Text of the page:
Author + information
- Received October 29, 2009
- Revision received March 5, 2010
- Accepted March 19, 2010
- Published online July 27, 2010.
- Daniel Ferrante, MD, MSc⁎ (, )
- Sergio Varini, MD,
- Alejandro Macchia, MD,
- Saúl Soifer, MD,
- Raul Badra, MD,
- Daniel Nul, MD,
- Hugo Grancelli, MD,
- Hernán Doval, MD,
- GESICA Investigators
- ↵⁎Reprint requests and correspondence:
Dr. Daniel Ferrante, GESICA Foundation, Avenida Rivadavia 2358, 1 Piso, Departamento 4, Buenos Aires 1034, Argentina
Objectives The purpose of this study was to assess the rate of death and hospitalization for heart failure (HF) 1 and 3 years after a randomized trial of telephone intervention aimed to improve education and compliance in stable patients with HF ended.
Background The long-term effects of HF programs are not well known.
Methods In all, 1,518 patients with HF were randomized into the DIAL (Randomized Trial of Phone Intervention in Chronic Heart Failure). After completion of the trial, patients were followed up to 3 years to assess major outcomes. Compliance with diet, weight control, and treatment was evaluated. The effect of the intervention on mortality and HF hospitalizations was assessed using relative risk (RR), relative risk reduction, and Cox proportional hazards model for adjusting by potential confounders.
Results The rate of death or hospitalization for HF was lower in the intervention group (37.2% vs. 42.6%, RR: 0.81, 95% confidence interval [CI]: 0.69 to 0.96; p = 0.013) 1 and 3 years (55.7% vs. 57.5%, RR: 0.88, 95% CI: 0.77 to 1.00; p = 0.05) after the intervention ended. This benefit was mainly caused by a reduction in admission for HF (28.5% vs. 35.1% after 3 years, RR: 0.72, 95% CI: 0.60 to 0.87; p = 0.0004). Patients who showed improvement in 1 or more of 3 key compliance indicators (diet, weight control, and medication) had lower risks of events.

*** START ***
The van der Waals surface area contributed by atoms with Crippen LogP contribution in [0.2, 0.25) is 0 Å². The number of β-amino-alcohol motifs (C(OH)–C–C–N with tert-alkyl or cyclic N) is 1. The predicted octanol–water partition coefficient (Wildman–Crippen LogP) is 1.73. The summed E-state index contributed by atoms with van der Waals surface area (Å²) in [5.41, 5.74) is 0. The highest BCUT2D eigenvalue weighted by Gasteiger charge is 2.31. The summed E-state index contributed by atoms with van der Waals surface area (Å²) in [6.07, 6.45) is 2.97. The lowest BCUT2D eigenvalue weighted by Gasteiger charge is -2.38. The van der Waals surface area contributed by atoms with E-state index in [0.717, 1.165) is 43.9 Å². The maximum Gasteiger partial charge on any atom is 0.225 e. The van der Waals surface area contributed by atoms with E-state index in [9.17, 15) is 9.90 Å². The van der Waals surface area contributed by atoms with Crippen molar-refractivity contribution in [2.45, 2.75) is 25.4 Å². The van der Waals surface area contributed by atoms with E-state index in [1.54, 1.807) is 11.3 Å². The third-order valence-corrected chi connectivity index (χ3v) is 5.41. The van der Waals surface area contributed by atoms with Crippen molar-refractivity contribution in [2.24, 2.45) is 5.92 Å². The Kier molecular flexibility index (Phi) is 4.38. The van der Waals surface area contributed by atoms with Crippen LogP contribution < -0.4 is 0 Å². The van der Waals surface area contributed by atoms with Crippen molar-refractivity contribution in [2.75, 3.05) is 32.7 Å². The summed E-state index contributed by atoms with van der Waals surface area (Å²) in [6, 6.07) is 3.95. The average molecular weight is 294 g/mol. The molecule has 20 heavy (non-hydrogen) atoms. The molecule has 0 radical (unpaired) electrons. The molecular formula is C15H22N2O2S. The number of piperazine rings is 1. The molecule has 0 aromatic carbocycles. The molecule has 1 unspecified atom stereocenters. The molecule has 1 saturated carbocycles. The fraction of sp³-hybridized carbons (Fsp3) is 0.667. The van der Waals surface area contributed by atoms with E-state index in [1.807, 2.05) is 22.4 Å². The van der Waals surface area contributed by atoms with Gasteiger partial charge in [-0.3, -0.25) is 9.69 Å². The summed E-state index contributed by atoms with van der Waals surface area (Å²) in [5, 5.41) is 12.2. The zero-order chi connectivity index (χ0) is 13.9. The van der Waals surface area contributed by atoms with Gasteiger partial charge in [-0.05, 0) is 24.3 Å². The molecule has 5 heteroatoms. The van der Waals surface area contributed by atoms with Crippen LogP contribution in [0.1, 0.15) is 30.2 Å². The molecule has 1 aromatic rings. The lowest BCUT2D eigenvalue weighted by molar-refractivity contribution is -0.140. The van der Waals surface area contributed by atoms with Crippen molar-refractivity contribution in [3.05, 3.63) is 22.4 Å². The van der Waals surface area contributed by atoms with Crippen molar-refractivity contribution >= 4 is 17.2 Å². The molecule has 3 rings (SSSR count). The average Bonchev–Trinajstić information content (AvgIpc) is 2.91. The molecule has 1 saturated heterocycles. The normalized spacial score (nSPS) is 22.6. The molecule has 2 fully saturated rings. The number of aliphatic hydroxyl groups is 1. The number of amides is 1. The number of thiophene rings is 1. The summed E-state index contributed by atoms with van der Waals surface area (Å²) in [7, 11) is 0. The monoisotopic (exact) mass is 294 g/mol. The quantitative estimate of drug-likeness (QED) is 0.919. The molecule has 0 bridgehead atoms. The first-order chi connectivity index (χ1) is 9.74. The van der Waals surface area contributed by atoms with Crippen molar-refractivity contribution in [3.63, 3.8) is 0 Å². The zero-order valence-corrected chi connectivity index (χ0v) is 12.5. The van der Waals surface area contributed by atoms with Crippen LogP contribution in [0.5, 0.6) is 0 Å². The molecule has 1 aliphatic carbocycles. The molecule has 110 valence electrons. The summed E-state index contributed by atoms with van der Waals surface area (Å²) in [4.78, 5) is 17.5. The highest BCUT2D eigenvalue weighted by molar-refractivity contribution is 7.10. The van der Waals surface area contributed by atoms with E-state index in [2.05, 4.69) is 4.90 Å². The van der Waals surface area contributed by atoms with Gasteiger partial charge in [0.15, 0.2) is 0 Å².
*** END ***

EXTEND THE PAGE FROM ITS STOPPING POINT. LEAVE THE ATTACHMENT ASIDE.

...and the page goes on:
Conclusions The benefit observed during the intervention period persisted and was sustained 1 and 3 years after the intervention ended. This effect may be explained by the impact of the educational intervention on patients' behavior and habits.
Heart failure (HF) remains a serious health problem because of the sustained increase in prevalence, incidence, and high mortality as well as the poor quality of life that this condition confers on patients (1–5). The decrease in the quality of life is mainly related to the frequent hospital admissions. Furthermore, hospitalizations impose the most relevant personal, social, and economic burdens related to this syndrome (6). The majority of hospital admissions have preventable causes such as diet and treatment noncompliance, inappropriate social support, or delayed medical consultation for symptoms of HF progression (7–9).
Different intervention programs based on comprehensive care and regular follow-up by a multidisciplinary team have recently shown admission and cost reduction (10–17). However, most of this evidence comes from small, single-center, nonrandomized studies that use complex strategies for high-risk populations (18,19). A recent review highlighted the poor quality of the evidence that most of these programs had led so far (20).
Different questions arise regarding the most appropriate strategies to implement these types of programs. Moreover, the required intensity, duration, and long-term effects of the intervention are still unknown. Previous studies have not conducted long follow-ups to assess these potential benefits over time.
In this context, DIAL (Randomized Trial of Phone Intervention in Chronic Heart Failure) (21,22) offers a unique opportunity to study both the long-term effectiveness of the interventions and the potential mechanisms by which these interventions provide favorable results.
The design and results of the DIAL trial have been reported elsewhere (21,22). Briefly, the study was a randomized, controlled, open-label, multicenter trial that compared a centralized regular phone intervention versus usual care in outpatients with stable, chronic HF. Patients were recruited from 51 participating centers in Argentina.